Friday, 26 August 2016

On "Being Unable to Continue": The Dynamics of Personal and Organisational Crisis

At some point, each of us will be unable to continue. Unfortunately, the moment does not always occur when we are in our 90s. In each case, the coroner's report details a 'cause' of death. As as result of the identification of these 'causes' of death, health programmes ramp themselves up, trying to eliminate each cause in turn: we have programmes to eliminate cancer, heart disease, diabetes, and so on.

Human biographies tell a different story about 'causes' of death. Medical science sometimes appears to want to write a biography simply as the ontogeny and pathology of a tumour, ignoring the ontogeny of the person. If we look at the biography of the person, then the moment of crisis - of Being Unable to Continue - is a moment of alignment of many constraints, of which the tumour, the heart, the diabetes, or even the irritable bowel syndrome are single factors. Alongside them is the economic hardship, the depression, the cruelty of others, losing one's job, addiction, divorce, grief and disempowerment. Being Unable to Continue occurs in any stage of life. It can lead to suicide in middle age or to the alienation which leads young people to radical groups for whom they might pledge to die in acts of violence.

In a less extreme way, Being Unable to Continue also occurs in creative work. It happens when we get stuck, when an idea which seemed so promising and exciting is left with nowhere to go. I think this aspect of Being Unable to Continue offers opportunities to study the dynamics of constraint which lie behind the crisis. These dynamics are important not just in studying individuals: organisations too have moments of crisis when they too are unable to continue: when something occurs which produces breakdown in their operations.

The causal model which seeks to identify the factors behind Being Unable to Continue is, I think, mistaken. Actions taken in the light of this kind of analysis can make the problem worse, because it introduces new constraints. What I think occurs is that the moment of Being Unable to Continue is a moment of alignment of constraints. When we are able to continue, we manage to find ways of avoiding the pathological alignment of constraints. Being Unable to Continue is a failure to maintain a vibrant counterpoint of constraint.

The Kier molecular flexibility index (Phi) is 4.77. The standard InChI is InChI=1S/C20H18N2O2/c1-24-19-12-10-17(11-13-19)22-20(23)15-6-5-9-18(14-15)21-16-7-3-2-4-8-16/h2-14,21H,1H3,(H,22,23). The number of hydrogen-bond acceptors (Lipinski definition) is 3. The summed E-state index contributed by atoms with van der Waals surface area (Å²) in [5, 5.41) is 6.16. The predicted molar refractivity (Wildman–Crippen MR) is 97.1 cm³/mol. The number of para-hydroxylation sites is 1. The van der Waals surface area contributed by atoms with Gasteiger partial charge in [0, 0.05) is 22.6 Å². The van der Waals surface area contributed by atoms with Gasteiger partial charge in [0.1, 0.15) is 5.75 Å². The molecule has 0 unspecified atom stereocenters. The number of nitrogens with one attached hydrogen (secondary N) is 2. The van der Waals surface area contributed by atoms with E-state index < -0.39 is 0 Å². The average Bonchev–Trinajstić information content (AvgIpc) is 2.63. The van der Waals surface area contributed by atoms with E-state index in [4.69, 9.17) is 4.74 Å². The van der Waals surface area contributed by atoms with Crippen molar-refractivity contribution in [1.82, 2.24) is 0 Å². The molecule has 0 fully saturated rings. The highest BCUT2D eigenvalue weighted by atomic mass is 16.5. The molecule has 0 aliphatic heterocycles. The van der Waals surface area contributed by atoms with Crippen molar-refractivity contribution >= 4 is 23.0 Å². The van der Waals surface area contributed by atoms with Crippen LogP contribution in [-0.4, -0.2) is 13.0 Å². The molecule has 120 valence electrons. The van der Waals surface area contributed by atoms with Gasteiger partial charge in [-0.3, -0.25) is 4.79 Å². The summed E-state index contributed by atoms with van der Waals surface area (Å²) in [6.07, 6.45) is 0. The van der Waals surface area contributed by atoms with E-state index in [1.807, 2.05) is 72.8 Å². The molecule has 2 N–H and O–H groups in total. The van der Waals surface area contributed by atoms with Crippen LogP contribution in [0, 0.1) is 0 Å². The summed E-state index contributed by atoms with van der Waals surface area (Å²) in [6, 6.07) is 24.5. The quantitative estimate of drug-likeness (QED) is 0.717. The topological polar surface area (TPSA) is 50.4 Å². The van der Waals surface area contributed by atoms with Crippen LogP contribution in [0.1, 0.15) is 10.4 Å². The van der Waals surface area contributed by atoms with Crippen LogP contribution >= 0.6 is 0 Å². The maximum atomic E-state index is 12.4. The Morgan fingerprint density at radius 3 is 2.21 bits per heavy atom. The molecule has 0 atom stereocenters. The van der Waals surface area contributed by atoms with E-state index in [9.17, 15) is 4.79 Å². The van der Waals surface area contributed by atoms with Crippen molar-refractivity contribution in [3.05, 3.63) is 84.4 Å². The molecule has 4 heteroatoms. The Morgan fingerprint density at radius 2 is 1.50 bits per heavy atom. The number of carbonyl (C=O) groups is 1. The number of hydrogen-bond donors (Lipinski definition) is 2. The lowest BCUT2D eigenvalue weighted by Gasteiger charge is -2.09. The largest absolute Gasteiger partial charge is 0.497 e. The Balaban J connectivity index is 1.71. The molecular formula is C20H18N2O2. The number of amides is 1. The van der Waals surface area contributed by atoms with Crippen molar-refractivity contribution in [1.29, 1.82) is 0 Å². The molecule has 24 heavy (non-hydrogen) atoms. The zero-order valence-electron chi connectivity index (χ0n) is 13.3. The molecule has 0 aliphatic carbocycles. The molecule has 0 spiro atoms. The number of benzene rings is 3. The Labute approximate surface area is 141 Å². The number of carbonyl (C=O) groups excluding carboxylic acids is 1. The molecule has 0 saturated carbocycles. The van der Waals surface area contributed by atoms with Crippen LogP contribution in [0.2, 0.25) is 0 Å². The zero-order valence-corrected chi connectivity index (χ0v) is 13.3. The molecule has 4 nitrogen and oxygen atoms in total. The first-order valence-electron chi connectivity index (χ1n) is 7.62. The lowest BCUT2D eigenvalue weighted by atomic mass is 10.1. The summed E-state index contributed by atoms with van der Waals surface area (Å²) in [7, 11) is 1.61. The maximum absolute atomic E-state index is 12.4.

It is very much like counterpoint in music. In musical counterpoint, there are many descriptions of the different layers which cross each other. Each layer constrains every other, and constrains itself. From an Information Theory perspective, this constraint can be seen as the redundancy of each layer, or each description. In simple contrapuntal textures, one part may have much redundancy (for example, a repeated pattern), whilst others will have much less. As time flows, each description develops, exchanging fluctuating patterns of redundancy. The end of a piece is often the moment when the varied redundancy of multiple descriptions collapses into one, or all the possible redundancies of the different descriptions align. Interestingly, this also occurs when there are moments of transformation or climax in music.

Being Unable to Continue a counterpoint is to be unable to formulate a description which can complement the alignment of other descriptions. It occurs when the alignment of other descriptions simply exhausts the creative capacity necessary to do this. It can be avoided with the intervention of someone else who understands the nature of the crisis and the constraint dynamics and is able to intervene in such a way as to produce more possibilities for a countervailing description. In fact, their intervention changes the redundancy/constraint situation by transforming the environment such that the maximum entropy is increased (ok - that needs unpacking... but that's another post)


Scott said...

Its at the breaking point when radical change is possible, whether as an individual or organisation, provided they have the mental energy to do so. Maybe thats one of the key attributes of a crisis - does it trigger defeat, or transformation?

Mark Johnson said...

Yes, although wishing for radical change is also a constraint - be careful what you wish for! Transformation and death/defeat may be the same thing - so perhaps it's all transformation at some level. For the individual the key issue is mental energy. In a personal crisis that requires another person.